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Thursday, February 10, 2005

Plaid Cymru hit socialist brick wall

Plaid Cymru got themselves in a bit of trouble yesterday when they tabled an amendment to a motion on child poverty stating their belief that New Labour has abandoned the socialist principle of redistributing wealth. Their Deputy Leader, Rhodri Glyn Thomas, was in full flow, when he was interrupted by Neath AM, Gwenda Thomas:

The Minister tells us that the UK Government is successful in its actions to eradicate child poverty. Can she therefore explain why one of Tony Blair’s closest advisers, Lord Gidden, the architect of the third way, says that Labour has not done enough for the poor? He says, ‘New Labour should make a commitment to a renewed egalitarianism.’

Gwenda Thomas: Will you give way?
Rhodri Glyn Thomas: Let me just finish the quotation, so that you are in a position to respond to it. 'There is something out of kilter to New Labour’s perspective. It has given so much commitment to public services but there is no parallel integrated commitment really to secure a more socially just society.’ Perhaps you would like to respond to those comments, Gwenda.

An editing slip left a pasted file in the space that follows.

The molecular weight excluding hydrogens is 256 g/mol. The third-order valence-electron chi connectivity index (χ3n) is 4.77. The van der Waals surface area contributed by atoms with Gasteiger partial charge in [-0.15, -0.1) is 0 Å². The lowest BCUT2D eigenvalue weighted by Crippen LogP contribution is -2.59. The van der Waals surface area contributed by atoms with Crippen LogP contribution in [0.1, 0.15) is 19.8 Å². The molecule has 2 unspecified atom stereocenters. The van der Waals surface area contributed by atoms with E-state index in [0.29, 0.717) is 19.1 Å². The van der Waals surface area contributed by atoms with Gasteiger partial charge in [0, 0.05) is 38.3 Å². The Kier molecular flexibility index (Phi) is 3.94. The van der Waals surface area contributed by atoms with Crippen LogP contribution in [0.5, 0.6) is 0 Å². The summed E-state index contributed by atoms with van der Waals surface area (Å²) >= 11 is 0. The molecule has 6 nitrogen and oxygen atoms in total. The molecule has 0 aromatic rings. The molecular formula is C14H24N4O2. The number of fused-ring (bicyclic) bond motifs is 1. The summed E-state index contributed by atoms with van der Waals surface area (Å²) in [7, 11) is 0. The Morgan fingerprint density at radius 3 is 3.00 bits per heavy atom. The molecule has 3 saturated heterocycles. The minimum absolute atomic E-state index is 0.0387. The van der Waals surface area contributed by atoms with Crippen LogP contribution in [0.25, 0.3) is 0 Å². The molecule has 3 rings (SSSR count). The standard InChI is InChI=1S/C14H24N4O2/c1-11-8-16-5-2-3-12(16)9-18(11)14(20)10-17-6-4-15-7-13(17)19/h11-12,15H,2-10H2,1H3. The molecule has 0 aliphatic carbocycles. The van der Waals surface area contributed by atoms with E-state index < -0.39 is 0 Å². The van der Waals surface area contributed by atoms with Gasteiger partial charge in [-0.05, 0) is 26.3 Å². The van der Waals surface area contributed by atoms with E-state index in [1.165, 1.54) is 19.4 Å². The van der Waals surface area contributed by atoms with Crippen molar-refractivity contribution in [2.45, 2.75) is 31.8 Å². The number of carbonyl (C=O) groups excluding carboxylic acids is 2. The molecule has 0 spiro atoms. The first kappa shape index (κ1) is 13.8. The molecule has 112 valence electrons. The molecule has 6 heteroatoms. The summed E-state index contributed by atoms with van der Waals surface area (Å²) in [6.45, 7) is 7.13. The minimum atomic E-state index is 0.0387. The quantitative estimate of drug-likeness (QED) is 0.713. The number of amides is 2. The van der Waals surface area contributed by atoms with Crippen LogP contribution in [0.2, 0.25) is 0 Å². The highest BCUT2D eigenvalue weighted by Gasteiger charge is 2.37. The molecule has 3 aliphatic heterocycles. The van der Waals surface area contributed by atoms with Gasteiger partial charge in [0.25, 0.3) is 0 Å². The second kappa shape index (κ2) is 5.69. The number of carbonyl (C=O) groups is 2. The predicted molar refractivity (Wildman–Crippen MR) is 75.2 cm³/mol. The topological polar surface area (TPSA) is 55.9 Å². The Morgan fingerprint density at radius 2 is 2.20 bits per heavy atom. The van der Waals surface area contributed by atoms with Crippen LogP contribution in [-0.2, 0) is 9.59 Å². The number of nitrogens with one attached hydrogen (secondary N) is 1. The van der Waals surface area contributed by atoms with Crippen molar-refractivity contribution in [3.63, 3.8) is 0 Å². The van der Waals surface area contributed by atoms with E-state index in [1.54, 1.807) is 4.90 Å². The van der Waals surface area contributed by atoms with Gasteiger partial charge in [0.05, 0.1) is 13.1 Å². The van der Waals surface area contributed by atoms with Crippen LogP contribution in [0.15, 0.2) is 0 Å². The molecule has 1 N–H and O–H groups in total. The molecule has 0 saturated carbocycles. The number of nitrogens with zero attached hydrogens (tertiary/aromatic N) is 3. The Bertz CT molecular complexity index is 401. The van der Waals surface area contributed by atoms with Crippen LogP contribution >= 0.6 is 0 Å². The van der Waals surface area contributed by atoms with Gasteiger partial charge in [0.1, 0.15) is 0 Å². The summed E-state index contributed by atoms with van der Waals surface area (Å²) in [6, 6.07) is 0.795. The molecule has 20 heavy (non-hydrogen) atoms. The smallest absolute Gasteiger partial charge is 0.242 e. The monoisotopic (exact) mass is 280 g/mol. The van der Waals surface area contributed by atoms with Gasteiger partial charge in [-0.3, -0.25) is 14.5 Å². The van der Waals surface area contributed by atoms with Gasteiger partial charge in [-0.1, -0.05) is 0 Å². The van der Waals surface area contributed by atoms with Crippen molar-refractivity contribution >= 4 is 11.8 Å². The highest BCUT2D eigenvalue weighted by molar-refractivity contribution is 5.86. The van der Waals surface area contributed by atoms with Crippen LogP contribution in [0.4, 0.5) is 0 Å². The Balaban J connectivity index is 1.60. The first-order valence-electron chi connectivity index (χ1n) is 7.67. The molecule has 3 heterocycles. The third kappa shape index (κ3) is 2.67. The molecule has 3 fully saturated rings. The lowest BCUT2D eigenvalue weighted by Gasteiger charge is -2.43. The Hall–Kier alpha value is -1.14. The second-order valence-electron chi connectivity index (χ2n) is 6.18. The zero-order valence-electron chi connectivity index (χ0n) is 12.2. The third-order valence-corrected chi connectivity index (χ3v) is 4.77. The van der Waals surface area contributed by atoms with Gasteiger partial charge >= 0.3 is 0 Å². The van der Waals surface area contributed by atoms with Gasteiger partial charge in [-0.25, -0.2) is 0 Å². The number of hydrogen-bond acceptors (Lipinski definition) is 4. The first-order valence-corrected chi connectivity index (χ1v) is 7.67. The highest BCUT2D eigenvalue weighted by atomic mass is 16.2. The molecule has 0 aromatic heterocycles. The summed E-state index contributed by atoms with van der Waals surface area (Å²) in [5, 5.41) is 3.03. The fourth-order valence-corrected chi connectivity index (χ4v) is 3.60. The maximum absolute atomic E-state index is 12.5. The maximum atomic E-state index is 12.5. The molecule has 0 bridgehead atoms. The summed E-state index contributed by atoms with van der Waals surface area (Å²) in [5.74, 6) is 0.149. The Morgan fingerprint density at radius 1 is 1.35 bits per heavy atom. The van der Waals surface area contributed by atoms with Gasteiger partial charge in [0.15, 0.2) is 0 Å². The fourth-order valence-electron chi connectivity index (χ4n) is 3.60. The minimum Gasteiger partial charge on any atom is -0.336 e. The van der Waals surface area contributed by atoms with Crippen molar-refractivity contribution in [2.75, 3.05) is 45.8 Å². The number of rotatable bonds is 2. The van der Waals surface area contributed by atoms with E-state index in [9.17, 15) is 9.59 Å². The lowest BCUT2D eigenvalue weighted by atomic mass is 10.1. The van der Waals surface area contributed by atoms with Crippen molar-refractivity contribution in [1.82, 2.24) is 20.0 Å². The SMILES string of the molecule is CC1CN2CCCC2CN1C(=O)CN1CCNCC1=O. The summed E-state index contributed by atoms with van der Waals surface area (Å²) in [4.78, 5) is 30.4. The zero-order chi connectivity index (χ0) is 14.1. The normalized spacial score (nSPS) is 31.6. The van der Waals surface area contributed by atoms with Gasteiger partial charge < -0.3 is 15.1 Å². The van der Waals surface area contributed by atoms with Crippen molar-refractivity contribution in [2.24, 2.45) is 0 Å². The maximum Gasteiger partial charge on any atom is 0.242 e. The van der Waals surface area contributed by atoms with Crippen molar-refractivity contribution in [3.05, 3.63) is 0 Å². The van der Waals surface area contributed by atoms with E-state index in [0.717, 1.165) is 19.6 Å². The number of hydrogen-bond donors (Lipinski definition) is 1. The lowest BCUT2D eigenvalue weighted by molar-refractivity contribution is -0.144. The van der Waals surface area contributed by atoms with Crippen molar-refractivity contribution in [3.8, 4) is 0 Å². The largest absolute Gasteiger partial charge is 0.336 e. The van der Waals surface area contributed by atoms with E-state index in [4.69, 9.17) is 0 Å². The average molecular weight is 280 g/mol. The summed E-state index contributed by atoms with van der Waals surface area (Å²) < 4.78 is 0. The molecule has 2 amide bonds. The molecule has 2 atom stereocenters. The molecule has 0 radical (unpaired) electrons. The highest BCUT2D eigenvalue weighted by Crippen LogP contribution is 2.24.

Gwenda Thomas: Yes. On being socially just, I refer to your fourth amendment and to the views of a senior member of your party, Eurfyl ap Gwynedd, who was charged with the thankless task of reviewing your wish-list of a draft general election manifesto. He admitted that, under Labour, there has been significant redistribution. Was your senior party member wrong, or will you now vote against your own amendment?

Rhodri Glyn Thomas: I was not aware that Eurfyl ap Gwilym—and it would be nice if you got his name right, if you are going to refer to him—held any office in Plaid Cymru.

David Melding: He does not now. [Laughter.]

There was no way back after that.

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